The Jesuit Refugee Service (JRS) is an international Catholic organisation with a mission to accompany, serve and advocate on behalf of refugees and other forcibly displaced persons. JRS undertakes services at national and regional levels with the support of an international office in Rome. Founded in November 1980 as a work of the Society of Jesus, JRS was officially registered on 19 March 2000 at the Vatican State as a foundation.
JRS programmes are found in 51 countries, providing assistance to: refugees in camps and cities, individuals displaced within their own countries, asylum seekers in cities, and to those held in detention centres. The main areas of work are in the field of education, emergency assistance, healthcare, livelihood activities and social services. At the end of 2016, more than 733,400 individuals were direct beneficiaries of JRS projects.
JRS is also very much concerned with advocacy and human rights work. This involves ensuring that refugees are afforded their full rights while in exile and during repatriation as guaranteed by the 1951 Geneva Convention relating to the Status of Refugees and working to strengthen the protection afforded to internally displaced persons (IDPs). It extends to lobbying for and promoting international human rights legislation, either through participation in international campaigns and coalitions or through membership of international fora, such as the UN Economic and Social Committee (ECOSOC).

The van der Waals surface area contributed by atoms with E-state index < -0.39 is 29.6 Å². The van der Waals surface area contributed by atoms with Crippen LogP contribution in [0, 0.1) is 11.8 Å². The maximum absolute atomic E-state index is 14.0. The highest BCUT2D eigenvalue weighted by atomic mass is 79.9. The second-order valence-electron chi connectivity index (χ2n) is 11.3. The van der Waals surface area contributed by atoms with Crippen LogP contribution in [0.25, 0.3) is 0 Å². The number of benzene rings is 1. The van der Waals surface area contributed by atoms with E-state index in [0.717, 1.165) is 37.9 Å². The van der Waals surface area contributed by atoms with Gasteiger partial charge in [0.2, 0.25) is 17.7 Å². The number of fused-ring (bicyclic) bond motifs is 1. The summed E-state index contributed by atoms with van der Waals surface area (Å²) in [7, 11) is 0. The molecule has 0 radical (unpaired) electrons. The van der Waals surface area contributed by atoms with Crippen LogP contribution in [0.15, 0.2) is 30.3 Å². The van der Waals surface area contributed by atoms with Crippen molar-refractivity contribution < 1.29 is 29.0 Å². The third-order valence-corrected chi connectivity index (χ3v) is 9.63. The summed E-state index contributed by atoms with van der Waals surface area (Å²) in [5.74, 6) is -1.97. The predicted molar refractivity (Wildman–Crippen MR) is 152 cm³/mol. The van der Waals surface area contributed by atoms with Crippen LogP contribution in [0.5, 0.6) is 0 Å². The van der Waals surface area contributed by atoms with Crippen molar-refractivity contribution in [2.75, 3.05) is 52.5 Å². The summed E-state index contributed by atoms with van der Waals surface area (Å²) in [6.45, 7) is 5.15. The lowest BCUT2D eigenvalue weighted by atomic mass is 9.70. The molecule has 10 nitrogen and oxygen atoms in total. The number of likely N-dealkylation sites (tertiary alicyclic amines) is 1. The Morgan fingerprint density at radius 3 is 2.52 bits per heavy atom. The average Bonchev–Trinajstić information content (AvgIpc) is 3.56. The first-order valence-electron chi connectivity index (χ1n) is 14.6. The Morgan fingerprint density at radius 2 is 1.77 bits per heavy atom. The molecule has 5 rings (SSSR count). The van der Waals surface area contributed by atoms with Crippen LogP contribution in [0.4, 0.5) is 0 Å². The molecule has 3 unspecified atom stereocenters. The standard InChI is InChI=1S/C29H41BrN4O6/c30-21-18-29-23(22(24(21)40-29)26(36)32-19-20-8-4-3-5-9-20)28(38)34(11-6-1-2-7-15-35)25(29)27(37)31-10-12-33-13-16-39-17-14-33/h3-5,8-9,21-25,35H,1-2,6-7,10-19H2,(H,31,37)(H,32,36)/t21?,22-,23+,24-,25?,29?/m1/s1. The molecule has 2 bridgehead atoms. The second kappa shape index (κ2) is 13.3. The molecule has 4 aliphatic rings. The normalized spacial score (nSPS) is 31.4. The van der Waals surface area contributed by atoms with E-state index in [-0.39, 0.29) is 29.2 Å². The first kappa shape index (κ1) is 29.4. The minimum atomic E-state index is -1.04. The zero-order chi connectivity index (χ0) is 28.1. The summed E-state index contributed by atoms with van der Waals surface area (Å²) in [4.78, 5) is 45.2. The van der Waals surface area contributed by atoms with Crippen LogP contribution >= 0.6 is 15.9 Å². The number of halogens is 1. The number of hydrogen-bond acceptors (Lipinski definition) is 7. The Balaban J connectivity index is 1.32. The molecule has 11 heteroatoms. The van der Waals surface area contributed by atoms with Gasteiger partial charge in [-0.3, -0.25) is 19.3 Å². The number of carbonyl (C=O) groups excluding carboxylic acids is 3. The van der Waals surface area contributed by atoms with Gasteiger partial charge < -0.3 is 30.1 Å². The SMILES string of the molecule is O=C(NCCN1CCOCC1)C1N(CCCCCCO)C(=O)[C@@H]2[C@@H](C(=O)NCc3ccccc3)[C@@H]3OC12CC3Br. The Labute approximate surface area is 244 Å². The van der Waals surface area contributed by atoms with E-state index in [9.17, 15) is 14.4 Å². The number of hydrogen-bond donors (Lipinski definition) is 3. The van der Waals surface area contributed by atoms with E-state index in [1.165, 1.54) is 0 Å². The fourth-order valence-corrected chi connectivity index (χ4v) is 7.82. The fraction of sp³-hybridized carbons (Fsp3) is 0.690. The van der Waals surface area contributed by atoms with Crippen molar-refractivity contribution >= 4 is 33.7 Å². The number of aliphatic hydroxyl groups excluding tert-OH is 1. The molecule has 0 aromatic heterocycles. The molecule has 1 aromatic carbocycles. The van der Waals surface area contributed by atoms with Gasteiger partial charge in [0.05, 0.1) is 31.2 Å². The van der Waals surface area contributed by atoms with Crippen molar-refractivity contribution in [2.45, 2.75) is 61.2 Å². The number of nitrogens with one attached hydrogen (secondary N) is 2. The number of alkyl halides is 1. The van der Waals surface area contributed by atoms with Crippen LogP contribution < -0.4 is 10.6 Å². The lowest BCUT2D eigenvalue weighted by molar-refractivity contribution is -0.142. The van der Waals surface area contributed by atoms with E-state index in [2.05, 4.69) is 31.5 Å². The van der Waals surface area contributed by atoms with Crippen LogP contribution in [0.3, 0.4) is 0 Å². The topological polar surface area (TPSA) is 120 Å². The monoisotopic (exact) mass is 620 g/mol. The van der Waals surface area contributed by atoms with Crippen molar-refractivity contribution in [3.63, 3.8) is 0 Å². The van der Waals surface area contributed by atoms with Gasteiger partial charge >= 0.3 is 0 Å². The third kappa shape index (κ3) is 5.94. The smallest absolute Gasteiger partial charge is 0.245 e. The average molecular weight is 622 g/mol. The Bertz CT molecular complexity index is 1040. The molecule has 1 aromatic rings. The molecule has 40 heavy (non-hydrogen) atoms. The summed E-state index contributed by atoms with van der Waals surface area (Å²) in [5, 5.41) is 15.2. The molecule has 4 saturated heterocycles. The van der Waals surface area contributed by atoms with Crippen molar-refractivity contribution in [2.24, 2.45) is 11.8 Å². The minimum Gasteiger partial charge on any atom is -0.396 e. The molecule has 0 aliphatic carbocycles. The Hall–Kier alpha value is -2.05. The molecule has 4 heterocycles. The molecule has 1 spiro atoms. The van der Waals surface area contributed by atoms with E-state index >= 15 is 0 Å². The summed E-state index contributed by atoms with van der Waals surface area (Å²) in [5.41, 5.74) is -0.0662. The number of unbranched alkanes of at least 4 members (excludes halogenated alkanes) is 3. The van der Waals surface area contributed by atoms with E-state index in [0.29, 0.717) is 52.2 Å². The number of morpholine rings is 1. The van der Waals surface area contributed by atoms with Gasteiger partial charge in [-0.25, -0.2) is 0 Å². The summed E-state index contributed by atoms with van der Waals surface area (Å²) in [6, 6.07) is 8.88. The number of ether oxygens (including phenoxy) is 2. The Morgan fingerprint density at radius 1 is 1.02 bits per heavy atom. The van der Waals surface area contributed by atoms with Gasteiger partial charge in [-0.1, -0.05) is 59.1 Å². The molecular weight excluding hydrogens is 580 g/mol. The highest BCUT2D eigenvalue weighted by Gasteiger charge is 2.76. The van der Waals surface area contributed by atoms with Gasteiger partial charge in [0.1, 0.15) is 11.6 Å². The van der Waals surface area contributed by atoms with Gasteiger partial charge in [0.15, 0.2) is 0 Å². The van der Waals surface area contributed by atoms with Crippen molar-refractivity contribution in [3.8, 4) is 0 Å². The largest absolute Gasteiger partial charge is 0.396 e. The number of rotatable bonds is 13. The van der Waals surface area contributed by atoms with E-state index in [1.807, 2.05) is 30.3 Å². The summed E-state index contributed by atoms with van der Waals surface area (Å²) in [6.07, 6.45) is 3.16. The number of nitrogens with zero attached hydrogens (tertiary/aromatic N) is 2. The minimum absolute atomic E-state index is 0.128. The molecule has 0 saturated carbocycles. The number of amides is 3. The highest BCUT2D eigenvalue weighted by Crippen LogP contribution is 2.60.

JRS also contributes to refugee research at the University of Oxford. At Oxford, the 'Pedro Arrupe Tutor' overseas research undertaken in the name of JRS as well as facilitating the training of JRS personnel. The main tasks of the tutorship include conducting research, teaching and consultancy regarding refugees and forced migration for church agencies, NGOs and governments.
The Jesuit Refugee Service is an apostolic work of the Society of Jesus. For more than 460 years Jesuit priests and brothers have served the Church in new and unexpected ways. Men on the move, ready to change residence, occupation, approach – whatever is necessary to advance the Church’s mission: teaching the word of Jesus Christ and preaching his Good News – a radical service of faith in a world that respects neither faith nor the justice it entreats.
Today, Jesuits have enhanced their cooperation to include men and women who share this vision of service to faith and justice. And this exchange has expanded to include dialogue with other religions and cultures. One of the most notable examples of this cooperation is the Jesuit Refugee Service. For more information about the Jesuits (Society of Jesus) click here.